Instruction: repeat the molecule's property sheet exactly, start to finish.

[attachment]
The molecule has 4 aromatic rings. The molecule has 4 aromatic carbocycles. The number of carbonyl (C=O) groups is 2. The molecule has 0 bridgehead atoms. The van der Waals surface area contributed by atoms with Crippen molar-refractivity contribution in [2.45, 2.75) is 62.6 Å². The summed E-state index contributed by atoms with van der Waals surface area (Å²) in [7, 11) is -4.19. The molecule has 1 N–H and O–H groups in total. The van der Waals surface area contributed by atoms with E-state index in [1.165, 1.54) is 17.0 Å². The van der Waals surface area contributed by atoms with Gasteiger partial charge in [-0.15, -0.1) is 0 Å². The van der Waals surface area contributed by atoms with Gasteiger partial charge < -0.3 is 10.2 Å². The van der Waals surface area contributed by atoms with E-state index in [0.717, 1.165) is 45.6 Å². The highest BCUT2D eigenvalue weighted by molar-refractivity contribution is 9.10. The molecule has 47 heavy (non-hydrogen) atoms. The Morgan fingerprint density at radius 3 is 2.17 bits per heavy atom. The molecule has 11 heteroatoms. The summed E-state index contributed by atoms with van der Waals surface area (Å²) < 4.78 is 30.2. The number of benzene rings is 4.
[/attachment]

The molecule has 4 aromatic rings. The molecule has 4 aromatic carbocycles. The number of carbonyl (C=O) groups is 2. The molecule has 0 bridgehead atoms. The van der Waals surface area contributed by atoms with Crippen molar-refractivity contribution in [2.45, 2.75) is 62.6 Å². The summed E-state index contributed by atoms with van der Waals surface area (Å²) in [7, 11) is -4.19. The molecule has 1 N–H and O–H groups in total. The van der Waals surface area contributed by atoms with E-state index in [1.165, 1.54) is 17.0 Å². The van der Waals surface area contributed by atoms with Gasteiger partial charge in [-0.15, -0.1) is 0 Å². The van der Waals surface area contributed by atoms with Gasteiger partial charge < -0.3 is 10.2 Å². The van der Waals surface area contributed by atoms with E-state index in [0.717, 1.165) is 45.6 Å². The highest BCUT2D eigenvalue weighted by molar-refractivity contribution is 9.10. The molecule has 47 heavy (non-hydrogen) atoms. The Morgan fingerprint density at radius 3 is 2.17 bits per heavy atom. The molecule has 11 heteroatoms. The summed E-state index contributed by atoms with van der Waals surface area (Å²) < 4.78 is 30.2. The number of benzene rings is 4.